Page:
Kids in a Houston area school were asked to recite a poem about Barack Obama for Black History month. A parent then complained and school officials pulled the poem from activities.
The students weren’t required to participate according to a letter sent to parents.
Joseph Beaver, a parent of one of the students said “You’re not learning anything from it,” he says. “I can’t sit there and say in 20 years I’m going to need to know his favorite baseball team was this. That’s just useless information.”
However, Sylvester Brown at Houston’s Black Heritage Society thinks parents are taking it out of context.
“Is the teacher using it to express her views?” asks Brown. “I don’t think you can look at it from that side unless you’re specifically looking for something to complain about.”
Sylvester also asks, “If they just sung a song about George Washington in class, would they say the same thing that’s political?” he asks. “I mean, where’s the contrast?”
Beaver still disagrees.
“The ‘cherry tree,’ that teaches morals about trying to tell the truth,” he says. “This poem didn’t teach anything. As a public school system you need to educate people, not teach them little chants and stuff.”
Gayle Fallon, president of Houston’s teachers union says Beaver was in the right to complain.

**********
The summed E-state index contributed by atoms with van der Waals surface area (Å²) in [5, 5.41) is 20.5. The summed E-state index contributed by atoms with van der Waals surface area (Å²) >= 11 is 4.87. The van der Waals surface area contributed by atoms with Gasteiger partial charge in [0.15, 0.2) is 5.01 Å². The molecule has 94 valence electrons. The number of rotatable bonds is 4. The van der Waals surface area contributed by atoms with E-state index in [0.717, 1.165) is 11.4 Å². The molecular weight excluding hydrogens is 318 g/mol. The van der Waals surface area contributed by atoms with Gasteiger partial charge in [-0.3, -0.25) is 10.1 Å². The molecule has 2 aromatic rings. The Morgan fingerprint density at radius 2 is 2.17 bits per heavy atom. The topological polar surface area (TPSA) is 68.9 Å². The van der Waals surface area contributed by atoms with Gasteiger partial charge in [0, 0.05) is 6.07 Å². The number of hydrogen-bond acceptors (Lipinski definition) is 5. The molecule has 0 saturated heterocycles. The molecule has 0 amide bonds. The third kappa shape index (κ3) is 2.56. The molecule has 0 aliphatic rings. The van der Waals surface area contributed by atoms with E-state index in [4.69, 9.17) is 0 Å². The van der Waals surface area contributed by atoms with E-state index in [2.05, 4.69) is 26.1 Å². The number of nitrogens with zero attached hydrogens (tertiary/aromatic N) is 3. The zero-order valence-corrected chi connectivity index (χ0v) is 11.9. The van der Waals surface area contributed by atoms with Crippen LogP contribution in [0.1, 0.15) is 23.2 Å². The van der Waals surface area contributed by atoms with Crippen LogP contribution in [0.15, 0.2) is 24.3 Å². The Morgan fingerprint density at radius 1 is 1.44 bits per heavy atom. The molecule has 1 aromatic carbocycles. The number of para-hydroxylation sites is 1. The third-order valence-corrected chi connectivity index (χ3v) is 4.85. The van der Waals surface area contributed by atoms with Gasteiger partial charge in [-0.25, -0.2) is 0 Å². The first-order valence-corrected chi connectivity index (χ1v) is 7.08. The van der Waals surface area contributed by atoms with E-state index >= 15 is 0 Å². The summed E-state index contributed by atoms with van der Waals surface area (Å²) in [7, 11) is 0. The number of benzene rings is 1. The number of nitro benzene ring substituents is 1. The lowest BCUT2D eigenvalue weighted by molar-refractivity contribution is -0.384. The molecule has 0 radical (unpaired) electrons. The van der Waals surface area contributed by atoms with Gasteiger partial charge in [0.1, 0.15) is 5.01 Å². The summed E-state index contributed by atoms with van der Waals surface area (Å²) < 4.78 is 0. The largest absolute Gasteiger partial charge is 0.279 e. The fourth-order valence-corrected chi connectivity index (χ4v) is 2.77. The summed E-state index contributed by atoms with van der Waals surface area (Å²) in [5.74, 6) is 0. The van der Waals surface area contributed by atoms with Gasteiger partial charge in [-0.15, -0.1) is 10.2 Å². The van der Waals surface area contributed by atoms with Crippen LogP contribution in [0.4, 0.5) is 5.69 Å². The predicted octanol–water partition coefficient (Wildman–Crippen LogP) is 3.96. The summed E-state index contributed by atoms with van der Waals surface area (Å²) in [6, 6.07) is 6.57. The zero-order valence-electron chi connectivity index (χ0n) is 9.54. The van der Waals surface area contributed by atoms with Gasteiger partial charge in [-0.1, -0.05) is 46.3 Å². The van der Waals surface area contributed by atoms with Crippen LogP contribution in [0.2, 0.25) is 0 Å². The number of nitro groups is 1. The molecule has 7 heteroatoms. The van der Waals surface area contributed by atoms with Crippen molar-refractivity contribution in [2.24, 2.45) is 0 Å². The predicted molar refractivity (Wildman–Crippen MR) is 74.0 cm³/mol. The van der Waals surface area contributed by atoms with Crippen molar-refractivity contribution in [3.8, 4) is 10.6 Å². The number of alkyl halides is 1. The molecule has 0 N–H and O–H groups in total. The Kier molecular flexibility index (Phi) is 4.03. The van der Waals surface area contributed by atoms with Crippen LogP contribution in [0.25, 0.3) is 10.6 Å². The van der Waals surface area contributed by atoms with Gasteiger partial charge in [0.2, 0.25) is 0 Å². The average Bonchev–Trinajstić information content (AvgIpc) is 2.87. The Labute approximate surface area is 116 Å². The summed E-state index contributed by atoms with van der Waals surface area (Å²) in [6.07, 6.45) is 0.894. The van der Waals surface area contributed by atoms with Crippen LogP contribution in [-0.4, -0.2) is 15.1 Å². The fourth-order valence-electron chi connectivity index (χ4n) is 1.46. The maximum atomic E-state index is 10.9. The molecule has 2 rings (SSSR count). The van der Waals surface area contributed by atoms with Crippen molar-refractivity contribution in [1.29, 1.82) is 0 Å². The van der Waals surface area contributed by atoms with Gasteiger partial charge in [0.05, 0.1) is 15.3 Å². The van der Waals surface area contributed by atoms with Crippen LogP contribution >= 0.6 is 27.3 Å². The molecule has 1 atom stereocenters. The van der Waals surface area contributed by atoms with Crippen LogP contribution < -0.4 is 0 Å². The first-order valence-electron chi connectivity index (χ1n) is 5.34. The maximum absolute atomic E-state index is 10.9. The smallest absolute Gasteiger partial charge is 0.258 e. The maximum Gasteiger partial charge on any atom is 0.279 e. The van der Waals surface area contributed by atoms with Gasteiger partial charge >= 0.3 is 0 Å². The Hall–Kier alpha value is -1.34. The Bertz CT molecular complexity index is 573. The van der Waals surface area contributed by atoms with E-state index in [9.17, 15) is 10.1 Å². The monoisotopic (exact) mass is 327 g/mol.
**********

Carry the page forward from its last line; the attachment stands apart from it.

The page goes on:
“Just like you couldn’t put something out advocating a specific religion, you can’t with politics either,” she says.
“If the poem is overtly partisan political which it sounds like, they have a problem,” he says. “If it was just saying we’re having a black history program, it probably would not be a problem.”
School officials said the poem was mailed with a letter about the activity to parents of the children. However, the principal of the school didn’t authorize the letter before it was sent to parents.
Assistant Superintendent Kelli Durham issued a statement to a local news station saying:
“There has been a misunderstanding circulating about kindergarten teachers requiring students to recite a chant at Tipps. This resulted when a teacher inadvertently attached a note, intended for other teachers, to a parent communication that was sent home. A teacher reading the note would understand the inference: only kindergarten students whose parents wanted them to participate were “required” to learn a chant.
However, the chant selected by the kindergarten team of teachers was sent home prior to receiving principal approval. Seeking approval is a school practice for school programs and events. After the principal reviewed the poem, along with the selections that would be performed by students at other grade levels, she selected another activity recognizing President Obama –kindergarten’s historical figure to recognize.
Last week, the count for participants was less than 150 students compared to school wide enrollment of more than 1,000 students, and of those 25 were kindergarten students.”